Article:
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And the merry Laughing Water Went rejoicing from the wigwam, With Nokomis, old and wrinkled, And they called the women round them, Called the young men and the maidens, To the harvest of the corn-fields, To the husking of the maize-ear.

On the border of the forest, Underneath the fragrant pine-trees, Sat the old men and the warriors Smoking in the pleasant shadow. In uninterrupted silence Looked they at the gamesome labor Of the young men and the women; Listened to their noisy talking, To their laughter and their singing, Heard them chattering like the magpies, Heard them laughing like the blue-jays, Heard them singing like the robins.

And whene'er some lucky maiden Found a red ear in the husking, Found a maize-ear red as blood is, "Nushka!" cried they all together, "Nushka! you shall have a sweetheart, You shall have a handsome husband!" "Ugh!" the old men all responded From their seats beneath the pine-trees

And whene'er a youth or maiden Found a crooked ear in husking, Found a maize-ear in the husking, Blighted, mildewed, or misshapen, Then they laughed and sang together, Crept and limped about the corn-fields Mimicked in their gait and gestures Some old man, bent almost double, Singing singly or together: k' Wagemin, the thief of corn-fields \ Paimosaid, who steals the maize-ear!" Till the corn-fields rang with \aughter,

Till from Hiawatha's wigwam
Kahgahgee, the King of Ravens,
Screamed and quivered in his anger,
And from all the neighboring tree-tops
Cawed and croaked the black marauders,
uUgh!" the old men all responded,
From their seats beneath the pine-trees!

XIV,

PICTUItK-WRITIXa*

In those days said Hiawatha,

u Lo! how all things fade and perish 1

From the memory of the old men Pass away the great traditions, The achievements of the warriors, The adventures of the hunters, All the wisdom of the Medas, All the craft of the Wabenos, All the marvellous dreams and visions Of the Jossakeeds, the Prophets!

"Great men die and are forgotten, Wise men speak; their words of wisdom Perish in the ears that hear them, Do not reach the generations That, as yet unborn, are waiting In the great, mysterious darkness Of the speechless days that shall be!

"On the grave-posts of our fathers Are no signs, no figures painted; Who are in those graves we know not, Only know they are our fathers. Of what kith they are and kindred, From what old, ancestral Totem, Be it Eagle, Bear, or Beaver, They descended, this we know not, Only know they are our fathers.

"Face to face we speak together, But we cannot speak when absent, Cannot send our voices from us

To the friends that dwell afar off;
Cannot send a secret message,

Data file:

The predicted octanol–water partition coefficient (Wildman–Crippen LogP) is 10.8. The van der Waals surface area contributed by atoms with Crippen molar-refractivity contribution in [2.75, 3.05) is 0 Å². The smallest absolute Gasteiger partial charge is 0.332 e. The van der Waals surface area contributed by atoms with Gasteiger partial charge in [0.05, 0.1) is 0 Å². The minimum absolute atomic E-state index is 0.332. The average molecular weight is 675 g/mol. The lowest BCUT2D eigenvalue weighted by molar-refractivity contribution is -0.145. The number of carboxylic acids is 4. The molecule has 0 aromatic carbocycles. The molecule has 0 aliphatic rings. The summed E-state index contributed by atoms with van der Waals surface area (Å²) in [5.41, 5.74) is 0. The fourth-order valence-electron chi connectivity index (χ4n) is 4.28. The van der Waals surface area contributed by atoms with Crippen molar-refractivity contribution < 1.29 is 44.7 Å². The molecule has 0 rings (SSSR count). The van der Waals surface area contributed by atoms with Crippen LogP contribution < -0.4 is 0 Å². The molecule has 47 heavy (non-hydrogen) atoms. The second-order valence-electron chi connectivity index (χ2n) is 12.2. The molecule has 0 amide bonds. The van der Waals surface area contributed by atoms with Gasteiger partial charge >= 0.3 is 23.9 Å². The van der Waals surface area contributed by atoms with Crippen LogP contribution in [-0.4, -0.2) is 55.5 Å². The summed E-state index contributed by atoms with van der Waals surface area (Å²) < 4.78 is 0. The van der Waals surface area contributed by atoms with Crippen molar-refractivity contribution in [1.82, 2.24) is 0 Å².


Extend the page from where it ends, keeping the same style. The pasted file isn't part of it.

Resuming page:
But the bearer learns our secret,
May pervert it, may betray it,
May reveal it unto others."

Thus said Hiawatha, walking
In the solitary forest,
Pondering, musing in the forest,
On the welfare of his people.

From his pouch he took his colors,
Took his paints of different colors,
On the smooth bark of a birch-tree
Painted many shapes and figures,
Wonderful and mystic figures,
And each figure had a meaning,
Each some word or thought suggested.

Gitche Manito the Mighty,
He, the Master of Life, was painted
As an egg, with points projecting
To the four winds of the heavens.
Everywhere is the Great Spirit,
Was the meaning of this symbol.

Mitche Manito the Mighty,
He the dreadful Spirit of Evil,
As a serpent was depicted,
As Kenabeek, the great serpent.
Very crafty, very cunning,
Is the creeping Spirit of Evil,
Was the meaning of this symbol.

Life and Death he drew as circles,
Life was white, but Death was darkened;
Sun and moon and stars he painted,
Man and beast, and fish and reptile,
Forests, mountains, lakes, and rivers.

For the earth he drew a straight line, For the sky a bow above it; White the space between for day-time, Filled with little stars for night-time; On the left a point for sunrise,

On the right a point for sunset,
On the top a point for noon-tide,
And for rain and cloudy weather
Waving lines descending from it.

Footprints pointing towards a wigwam
Were a sign of invitation,
Were a sign of guests assembling;
Bloody hands with palms uplifted
Were a symbol of destruction,
Were a hostile sign and symbol.

All these things did Hiawatha Show unto his wondering people, And interpreted their meaning, And he said: "Behold, your grave-posts Have no mark, no sign, nor symbol. Go and paint them all with figures; Each one with its household symbol, With its own ancestral Totem; So that those who follow after May distinguish them and know them."

And they painted on the grave-posts
Of the graves yet unforgotten,
Each his own ancestral Totem,
Each the symbol of his household;
Figures of the Bear and Reindeer,
Of the Turtle, Crane, and Beaver,
Each inverted as a token
That the owner was departed,
That the chief who bore the symbol
Lay beneath in dust and ashes.

And the Jossakeeds, the Prophets,
The Wabenos, the Magicians,
And the Medicine-men, the Medas,
Painted upon bark and deer-skin
Figures for the songs they chanted,
For each song a separate symbol,
Figures mystical and awful,
Figures strange and brightly colored:
And each figure had its meaning,
Each some magic song suggested.

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